With more restaurants coming forward to showcase Anglo-Indian cuisine, Bridget White, author of seven cookbooks, including Anglo-Indian Cuisine: A Legacy of Flavours from the Past and Anglo-Indian Delicacies, is much in demand for her expertise. “While it may, on the surface, seem to be merely about adding an Indian touch to a British dish, or the other way around, Anglo-Indian food is subtle and nuanced,” says Bridget. “The combination of spices for each dish is different and must always be freshly prepared if you want to stay true to the original. Masalas are used to enhance the key ingredients, not to distract from them,” she says. Authenticity is also destroyed when too many regional flavours influence the dishes, she says, adding that these are challenges for the chefs attempting to recreate Anglo-Indian fare.
One of the recent Anglo-Indian food festivals she helped with was at the Taj West End in Bangalore, which celebrated 125 years with a series of events celebrating its British Raj origins. The hotel’s executive chef, Sandip Narang, put together a menu that included such favourites as Mulligatawny, Liver and Onions, Potato Captain and Railway Mutton Cutlet. “We also created special menus to be paired with top-of-the-drawer single malts,” says Chef Narang, who revived little-known dishes and gave others a signature twist.
Chef and restaurateur Subhankar Dhar of the award-winning Esplanade in Bangalore, while working with Bengali classics, is also a specialist in the unique cuisine of Kolkata, which has strong Anglo-Indian influences.  “Anyone growing up in Kolkata as I did, knows and loves the dishes of the Anglo-Indian community there. I remember, in particular, the amusingly titled Bubble and Squeak, Steamroller Chicken – which was flattened and crumb-fried – Bengal Lancers’ Prawn Curry and Potluck Casserole, all of which we ate in the homes of our Anglo-Indian friends,” he says. As the cuisine is still considered niche, a full-scale restaurant may not be commercially viable. “However, food festivals and special menus are a great way to celebrate these dishes,” adds Subhankar.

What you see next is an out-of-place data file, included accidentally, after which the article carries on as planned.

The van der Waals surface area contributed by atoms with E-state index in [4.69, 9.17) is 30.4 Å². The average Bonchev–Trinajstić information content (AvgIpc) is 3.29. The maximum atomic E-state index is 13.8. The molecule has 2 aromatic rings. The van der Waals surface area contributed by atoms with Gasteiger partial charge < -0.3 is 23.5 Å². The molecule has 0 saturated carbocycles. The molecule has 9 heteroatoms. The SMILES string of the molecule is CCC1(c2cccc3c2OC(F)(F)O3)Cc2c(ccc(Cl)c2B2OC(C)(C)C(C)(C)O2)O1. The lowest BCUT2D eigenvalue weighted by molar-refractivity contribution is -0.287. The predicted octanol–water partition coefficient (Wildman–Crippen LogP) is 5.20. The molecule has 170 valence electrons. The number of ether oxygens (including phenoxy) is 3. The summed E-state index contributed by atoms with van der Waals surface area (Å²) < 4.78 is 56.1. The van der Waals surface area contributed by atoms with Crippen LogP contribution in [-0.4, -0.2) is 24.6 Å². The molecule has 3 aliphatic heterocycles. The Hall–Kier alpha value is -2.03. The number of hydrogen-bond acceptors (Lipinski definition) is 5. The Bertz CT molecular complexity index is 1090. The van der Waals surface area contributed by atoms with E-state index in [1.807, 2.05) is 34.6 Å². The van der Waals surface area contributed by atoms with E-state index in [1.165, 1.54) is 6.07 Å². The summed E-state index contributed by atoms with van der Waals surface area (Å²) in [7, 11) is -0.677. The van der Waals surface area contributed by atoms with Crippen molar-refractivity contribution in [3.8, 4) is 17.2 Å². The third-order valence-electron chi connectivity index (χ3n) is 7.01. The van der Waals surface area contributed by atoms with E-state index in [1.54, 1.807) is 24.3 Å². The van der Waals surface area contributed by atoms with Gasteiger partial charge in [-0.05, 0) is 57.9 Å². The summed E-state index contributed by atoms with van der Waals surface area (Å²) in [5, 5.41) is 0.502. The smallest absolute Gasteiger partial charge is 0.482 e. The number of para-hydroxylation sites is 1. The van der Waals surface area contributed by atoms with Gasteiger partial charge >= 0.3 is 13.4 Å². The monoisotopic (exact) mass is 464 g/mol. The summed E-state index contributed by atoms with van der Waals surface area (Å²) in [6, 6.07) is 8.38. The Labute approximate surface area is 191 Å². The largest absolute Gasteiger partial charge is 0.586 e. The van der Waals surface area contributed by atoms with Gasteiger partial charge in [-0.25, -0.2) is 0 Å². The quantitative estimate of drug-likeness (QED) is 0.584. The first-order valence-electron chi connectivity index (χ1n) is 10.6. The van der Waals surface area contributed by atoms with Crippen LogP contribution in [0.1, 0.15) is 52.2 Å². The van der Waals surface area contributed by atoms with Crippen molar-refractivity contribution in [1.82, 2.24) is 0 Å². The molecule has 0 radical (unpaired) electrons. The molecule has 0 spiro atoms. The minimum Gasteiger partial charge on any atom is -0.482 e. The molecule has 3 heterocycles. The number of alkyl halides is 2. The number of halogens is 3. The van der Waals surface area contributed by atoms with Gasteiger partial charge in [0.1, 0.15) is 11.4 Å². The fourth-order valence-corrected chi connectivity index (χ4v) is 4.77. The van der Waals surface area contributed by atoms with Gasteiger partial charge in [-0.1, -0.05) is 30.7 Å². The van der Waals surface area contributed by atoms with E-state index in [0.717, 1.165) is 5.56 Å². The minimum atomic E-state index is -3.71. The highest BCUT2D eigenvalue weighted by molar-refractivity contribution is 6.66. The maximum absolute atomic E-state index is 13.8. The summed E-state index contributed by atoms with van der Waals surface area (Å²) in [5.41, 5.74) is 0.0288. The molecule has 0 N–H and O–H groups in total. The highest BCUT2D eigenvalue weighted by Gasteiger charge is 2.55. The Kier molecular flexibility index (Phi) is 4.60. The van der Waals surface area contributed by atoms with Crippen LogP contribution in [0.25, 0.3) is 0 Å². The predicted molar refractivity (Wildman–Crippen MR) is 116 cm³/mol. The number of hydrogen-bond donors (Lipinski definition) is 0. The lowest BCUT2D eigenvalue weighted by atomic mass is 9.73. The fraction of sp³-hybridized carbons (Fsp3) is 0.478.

Sunday, January 18, 2015



1 kg Ground pork (add a sufficient amount of small finely cut pieces of Fat to the mince)
2 pieces cinnamon about 1 inch each 
4 cloves 
1/2 teaspoon nutmeg powder
Salt to taste
2 teaspoons pepper corns 
1 teaspoon garlic paste
2 tablespoon chopped coriander leaves (optional)
Sufficient quantity of casing for stuffing the sausages

Roughly powder the cinnamon, cloves and pepper. Mix all the ingredients together well and stuff into the casing. Grill or Fry when required. These sausages should be kept in the refrigerator and used up within 2 weeks as no preservatives have been used.

Thursday, January 1, 2015


Brown Windsor soup is a hearty meat soup which is a legacy of the British to us. Its generally prepared with either Beef or Lamb Steaks, and vegetables such as carrots, parsnips, turnips etc. Traditionally a cup of Red Wine or Madeira is to be stirred into the soup before serving it at the table. This soup is a whole meal in itself with a couple of slices of toast.

 Serves 6     Preparation and Cooking Time : 1 hour

2 tablespoons butter
½ kg tender beef or lamb cut into steaks
2 medium onions, peeled and sliced
2 carrots, peeled and sliced
2 or 3 parsnips or turnips peeled and sliced (optional)
1 cup cauliflower florets
2 tablespoons plain flour / maida
2 pieces of cinnamon
3 tablespoons butter
Salt to taste
1 teaspoon ground pepper / pepper powder
1 teaspoon chili powder
1 cup Red wine (optional)

Cut the beef and mutton into small very pieces and then roll in the flour. Heat the butter in a suitable pan and add the sliced onions and cinamon and fry till the onions turn light brown. Add the cut vegetables and  the beef or mutton steaks and stir fry for about 5 minutes till the meat turns brown.  Add all the other ingredients and about 8 to 10 cups of water and simmer on low heat for about one hour or till the meat is well cooked. Remove the meat and keep aside. Puree the soup through a sieve or strainer. Mix in the cooked meat and a glass of red wine or maderia. Serve the soup piping hot with assorted breads and rolls.